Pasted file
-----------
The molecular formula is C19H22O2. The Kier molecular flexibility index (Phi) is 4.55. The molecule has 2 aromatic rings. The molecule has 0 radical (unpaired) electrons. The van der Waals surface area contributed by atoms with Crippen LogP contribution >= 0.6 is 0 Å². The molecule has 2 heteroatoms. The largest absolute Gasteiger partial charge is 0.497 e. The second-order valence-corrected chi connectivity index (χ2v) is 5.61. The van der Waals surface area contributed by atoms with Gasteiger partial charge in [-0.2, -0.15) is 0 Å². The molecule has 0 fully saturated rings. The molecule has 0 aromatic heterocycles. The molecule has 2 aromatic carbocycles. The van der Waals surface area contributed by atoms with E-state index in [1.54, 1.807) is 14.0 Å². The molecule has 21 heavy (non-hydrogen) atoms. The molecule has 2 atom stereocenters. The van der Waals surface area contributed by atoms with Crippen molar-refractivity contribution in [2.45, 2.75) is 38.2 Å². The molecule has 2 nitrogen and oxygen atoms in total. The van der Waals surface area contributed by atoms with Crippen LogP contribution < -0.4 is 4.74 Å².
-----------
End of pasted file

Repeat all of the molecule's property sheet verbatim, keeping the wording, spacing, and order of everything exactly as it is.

The molecular formula is C19H22O2. The Kier molecular flexibility index (Phi) is 4.55. The molecule has 2 aromatic rings. The molecule has 0 radical (unpaired) electrons. The van der Waals surface area contributed by atoms with Crippen LogP contribution >= 0.6 is 0 Å². The molecule has 2 heteroatoms. The largest absolute Gasteiger partial charge is 0.497 e. The second-order valence-corrected chi connectivity index (χ2v) is 5.61. The van der Waals surface area contributed by atoms with Gasteiger partial charge in [-0.2, -0.15) is 0 Å². The molecule has 0 fully saturated rings. The molecule has 0 aromatic heterocycles. The molecule has 2 aromatic carbocycles. The van der Waals surface area contributed by atoms with E-state index in [1.54, 1.807) is 14.0 Å². The molecule has 21 heavy (non-hydrogen) atoms. The molecule has 2 atom stereocenters. The van der Waals surface area contributed by atoms with Crippen molar-refractivity contribution in [2.45, 2.75) is 38.2 Å². The molecule has 2 nitrogen and oxygen atoms in total. The van der Waals surface area contributed by atoms with Crippen LogP contribution < -0.4 is 4.74 Å².